Midnight Magic by Michelle Harrison

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Black cats born at midnight
Are different indeed
A mischievous, odd
And peculiar breed


And so begins the tale of a little black kitten born at midnight.
Her older brother and sister behave but Midnight is different, she has magical ways, bringing an old broomstick to life and giving it a life of its own. Abandoned by her mother, brother, and sister, she only has her loyal broomstick, Twiggy, as her friend. But then they are befriended by Trixie and her family. Although Trixie’s Dad is not too keen, her Nan is certainly up for an adventure. Midnight does try to behave but it’s boring so she thought she would show Trixie a little bit of magic. But like most magical adventures one thing leads to another. Oops.
I loved this adventure for younger readers. It’s great fun to read out loud as it’s all in verse, but easy to read as an introduction to chapter books. Elissa Elwick’s wonderful illustrations bring Midnight to life and I can’t wait to find out what happens next to Midnight, Twiggy, and Trixie. I was given this book by the publishers for a frank & honest review.

Tamarind and the Star of Ishta by Jasbinder Bilan

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Tamarind, her father, and new stepmother are on their way to India, for Tamarind to meet and stay with her late mother’s Indian family while her father takes his new wife away on honeymoon. Needless to say, Tamarind isn’t keen on the idea of being dumped with people she’s never met for a whole week. The journey to the family house in the foothills of the Himalayas takes forever and Tamarind is amazed to see such a large house, compared to their small one in Bristol. She knows this is the house where her mother Chinty, grew up, her grandmother, Aunt Simran, Uncle Ruben, and cousins Kamaal, Arjun & Sufia still live there.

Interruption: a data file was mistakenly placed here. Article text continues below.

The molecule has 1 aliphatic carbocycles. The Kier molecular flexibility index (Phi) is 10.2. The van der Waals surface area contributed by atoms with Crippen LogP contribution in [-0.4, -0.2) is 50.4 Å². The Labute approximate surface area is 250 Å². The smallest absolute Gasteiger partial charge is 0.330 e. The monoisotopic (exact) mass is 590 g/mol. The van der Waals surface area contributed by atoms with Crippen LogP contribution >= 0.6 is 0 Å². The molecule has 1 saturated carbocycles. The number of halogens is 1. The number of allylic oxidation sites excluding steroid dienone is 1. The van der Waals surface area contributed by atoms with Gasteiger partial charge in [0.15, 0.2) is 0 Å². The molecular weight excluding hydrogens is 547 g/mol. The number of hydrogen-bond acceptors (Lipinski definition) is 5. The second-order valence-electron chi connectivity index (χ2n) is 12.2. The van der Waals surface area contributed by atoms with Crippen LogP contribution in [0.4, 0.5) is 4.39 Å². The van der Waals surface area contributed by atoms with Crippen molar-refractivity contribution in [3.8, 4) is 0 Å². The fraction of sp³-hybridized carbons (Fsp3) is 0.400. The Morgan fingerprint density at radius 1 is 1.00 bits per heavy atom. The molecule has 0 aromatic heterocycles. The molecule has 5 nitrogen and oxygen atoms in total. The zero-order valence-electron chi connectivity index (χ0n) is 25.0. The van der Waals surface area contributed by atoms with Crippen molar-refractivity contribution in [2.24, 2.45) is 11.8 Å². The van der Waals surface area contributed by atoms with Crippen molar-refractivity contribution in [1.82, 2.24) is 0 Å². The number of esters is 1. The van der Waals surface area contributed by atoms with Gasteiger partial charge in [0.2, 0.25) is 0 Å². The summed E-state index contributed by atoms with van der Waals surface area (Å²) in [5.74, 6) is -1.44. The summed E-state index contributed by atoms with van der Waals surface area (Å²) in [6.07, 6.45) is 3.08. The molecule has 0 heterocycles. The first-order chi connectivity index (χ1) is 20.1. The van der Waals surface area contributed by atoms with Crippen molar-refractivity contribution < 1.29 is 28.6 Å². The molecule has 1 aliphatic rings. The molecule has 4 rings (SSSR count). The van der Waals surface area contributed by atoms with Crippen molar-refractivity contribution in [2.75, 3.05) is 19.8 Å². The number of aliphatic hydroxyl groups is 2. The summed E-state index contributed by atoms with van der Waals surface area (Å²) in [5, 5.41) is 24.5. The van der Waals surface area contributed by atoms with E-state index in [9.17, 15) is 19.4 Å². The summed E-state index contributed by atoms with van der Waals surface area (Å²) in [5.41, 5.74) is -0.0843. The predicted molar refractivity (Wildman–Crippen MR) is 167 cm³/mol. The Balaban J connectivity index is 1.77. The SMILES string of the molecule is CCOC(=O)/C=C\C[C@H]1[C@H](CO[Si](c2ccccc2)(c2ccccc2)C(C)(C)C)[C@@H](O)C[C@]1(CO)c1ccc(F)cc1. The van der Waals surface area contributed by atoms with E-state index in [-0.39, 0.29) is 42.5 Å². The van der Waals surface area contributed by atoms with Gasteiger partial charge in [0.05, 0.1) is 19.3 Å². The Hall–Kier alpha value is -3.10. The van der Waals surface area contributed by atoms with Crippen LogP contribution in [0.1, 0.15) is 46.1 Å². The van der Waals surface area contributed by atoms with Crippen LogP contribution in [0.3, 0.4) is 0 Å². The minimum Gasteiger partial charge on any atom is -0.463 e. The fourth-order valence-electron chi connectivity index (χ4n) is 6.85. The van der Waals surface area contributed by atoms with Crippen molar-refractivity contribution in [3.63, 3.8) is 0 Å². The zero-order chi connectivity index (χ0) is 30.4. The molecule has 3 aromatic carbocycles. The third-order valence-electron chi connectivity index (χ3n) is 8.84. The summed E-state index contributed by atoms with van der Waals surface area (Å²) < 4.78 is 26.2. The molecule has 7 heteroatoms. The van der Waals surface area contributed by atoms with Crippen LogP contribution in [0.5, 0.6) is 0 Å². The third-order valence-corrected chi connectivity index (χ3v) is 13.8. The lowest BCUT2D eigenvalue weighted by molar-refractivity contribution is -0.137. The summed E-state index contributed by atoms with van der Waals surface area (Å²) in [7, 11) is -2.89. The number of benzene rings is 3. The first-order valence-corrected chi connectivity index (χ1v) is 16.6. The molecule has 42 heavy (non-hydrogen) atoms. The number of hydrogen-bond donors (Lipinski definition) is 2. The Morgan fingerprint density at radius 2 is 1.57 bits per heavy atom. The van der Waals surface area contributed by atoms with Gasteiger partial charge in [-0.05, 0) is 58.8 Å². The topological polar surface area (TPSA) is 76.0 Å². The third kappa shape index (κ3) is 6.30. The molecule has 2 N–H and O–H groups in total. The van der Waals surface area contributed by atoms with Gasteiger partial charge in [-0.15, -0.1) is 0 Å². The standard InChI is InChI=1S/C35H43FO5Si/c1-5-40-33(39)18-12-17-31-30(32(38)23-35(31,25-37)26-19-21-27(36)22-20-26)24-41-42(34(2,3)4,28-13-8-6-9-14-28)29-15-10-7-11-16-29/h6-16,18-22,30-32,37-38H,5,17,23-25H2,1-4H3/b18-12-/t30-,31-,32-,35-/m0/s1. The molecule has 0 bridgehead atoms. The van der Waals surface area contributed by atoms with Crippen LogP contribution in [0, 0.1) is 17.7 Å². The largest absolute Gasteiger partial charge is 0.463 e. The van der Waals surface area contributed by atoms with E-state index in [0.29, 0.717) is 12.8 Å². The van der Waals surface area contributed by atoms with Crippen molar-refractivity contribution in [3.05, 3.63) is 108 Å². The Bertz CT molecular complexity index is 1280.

Tamarind is hoping to find out about the mother she never knew, but every time she brings the subject up, no one wants to talk about it. Storming off in a huff one day she discovers a hut in the very large garden. She’s been told not to enter but when she finds a hidden key the temptation is too much. So unravels the story of Chinty, Tamarind’s mother who died very young, and the clues that she left behind. Finding the Star of Ishta and a willing little helper called Hanu, the truth is gradually uncovered.
Once again Jasbinder has transported us to another part of the world, with wonderful descriptions of the house and a very large garden with all its secrets along with all the smells & colour of the local food. I also loved the map and the family tree as added extras. Who doesn’t love a map?
If you loved Asha and the Spirit Bird, buy, borrow and read this now, you won’t be disappointed.

Kidnap on the California Comet by M.G. Leonard & Sam Sedgman, Illus. by Elisa Paganelli

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It is the holidays and Hal’s Uncle Nat has asked him to come with him on the California Comet. A classic American train journey from Chicago to San Francisco.